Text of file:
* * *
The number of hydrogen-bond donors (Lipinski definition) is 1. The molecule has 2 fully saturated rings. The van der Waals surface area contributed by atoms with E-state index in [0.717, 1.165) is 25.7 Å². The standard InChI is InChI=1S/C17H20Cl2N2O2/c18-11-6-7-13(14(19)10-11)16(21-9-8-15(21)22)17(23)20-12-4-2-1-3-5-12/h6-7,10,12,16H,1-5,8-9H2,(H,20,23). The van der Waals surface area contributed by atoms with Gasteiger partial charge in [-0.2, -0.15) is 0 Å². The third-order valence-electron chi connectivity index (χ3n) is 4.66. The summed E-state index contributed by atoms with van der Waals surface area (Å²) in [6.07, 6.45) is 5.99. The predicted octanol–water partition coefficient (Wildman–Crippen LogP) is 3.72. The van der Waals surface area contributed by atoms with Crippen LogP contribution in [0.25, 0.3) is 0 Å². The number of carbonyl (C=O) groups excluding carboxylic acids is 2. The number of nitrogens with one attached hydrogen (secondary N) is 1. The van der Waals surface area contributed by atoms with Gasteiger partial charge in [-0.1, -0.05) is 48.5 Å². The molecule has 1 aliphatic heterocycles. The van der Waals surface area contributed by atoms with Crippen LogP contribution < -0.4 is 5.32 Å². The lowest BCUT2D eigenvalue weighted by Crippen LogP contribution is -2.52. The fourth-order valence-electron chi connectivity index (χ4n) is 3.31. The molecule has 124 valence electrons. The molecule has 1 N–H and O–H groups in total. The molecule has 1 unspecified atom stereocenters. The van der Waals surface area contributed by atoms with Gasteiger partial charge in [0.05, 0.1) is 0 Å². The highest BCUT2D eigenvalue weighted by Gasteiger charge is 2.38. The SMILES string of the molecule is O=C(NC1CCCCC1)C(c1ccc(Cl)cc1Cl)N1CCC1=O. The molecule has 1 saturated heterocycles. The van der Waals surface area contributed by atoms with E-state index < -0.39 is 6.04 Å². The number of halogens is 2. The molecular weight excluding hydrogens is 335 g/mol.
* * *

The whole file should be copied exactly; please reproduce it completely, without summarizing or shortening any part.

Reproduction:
The number of hydrogen-bond donors (Lipinski definition) is 1. The molecule has 2 fully saturated rings. The van der Waals surface area contributed by atoms with E-state index in [0.717, 1.165) is 25.7 Å². The standard InChI is InChI=1S/C17H20Cl2N2O2/c18-11-6-7-13(14(19)10-11)16(21-9-8-15(21)22)17(23)20-12-4-2-1-3-5-12/h6-7,10,12,16H,1-5,8-9H2,(H,20,23). The van der Waals surface area contributed by atoms with Gasteiger partial charge in [-0.2, -0.15) is 0 Å². The third-order valence-electron chi connectivity index (χ3n) is 4.66. The summed E-state index contributed by atoms with van der Waals surface area (Å²) in [6.07, 6.45) is 5.99. The predicted octanol–water partition coefficient (Wildman–Crippen LogP) is 3.72. The van der Waals surface area contributed by atoms with Crippen LogP contribution in [0.25, 0.3) is 0 Å². The number of carbonyl (C=O) groups excluding carboxylic acids is 2. The number of nitrogens with one attached hydrogen (secondary N) is 1. The van der Waals surface area contributed by atoms with Gasteiger partial charge in [-0.1, -0.05) is 48.5 Å². The molecule has 1 aliphatic heterocycles. The van der Waals surface area contributed by atoms with Crippen LogP contribution < -0.4 is 5.32 Å². The lowest BCUT2D eigenvalue weighted by Crippen LogP contribution is -2.52. The fourth-order valence-electron chi connectivity index (χ4n) is 3.31. The molecule has 124 valence electrons. The molecule has 1 N–H and O–H groups in total. The molecule has 1 unspecified atom stereocenters. The van der Waals surface area contributed by atoms with Gasteiger partial charge in [0.05, 0.1) is 0 Å². The highest BCUT2D eigenvalue weighted by Gasteiger charge is 2.38. The SMILES string of the molecule is O=C(NC1CCCCC1)C(c1ccc(Cl)cc1Cl)N1CCC1=O. The molecule has 1 saturated heterocycles. The van der Waals surface area contributed by atoms with E-state index < -0.39 is 6.04 Å². The number of halogens is 2. The molecular weight excluding hydrogens is 335 g/mol.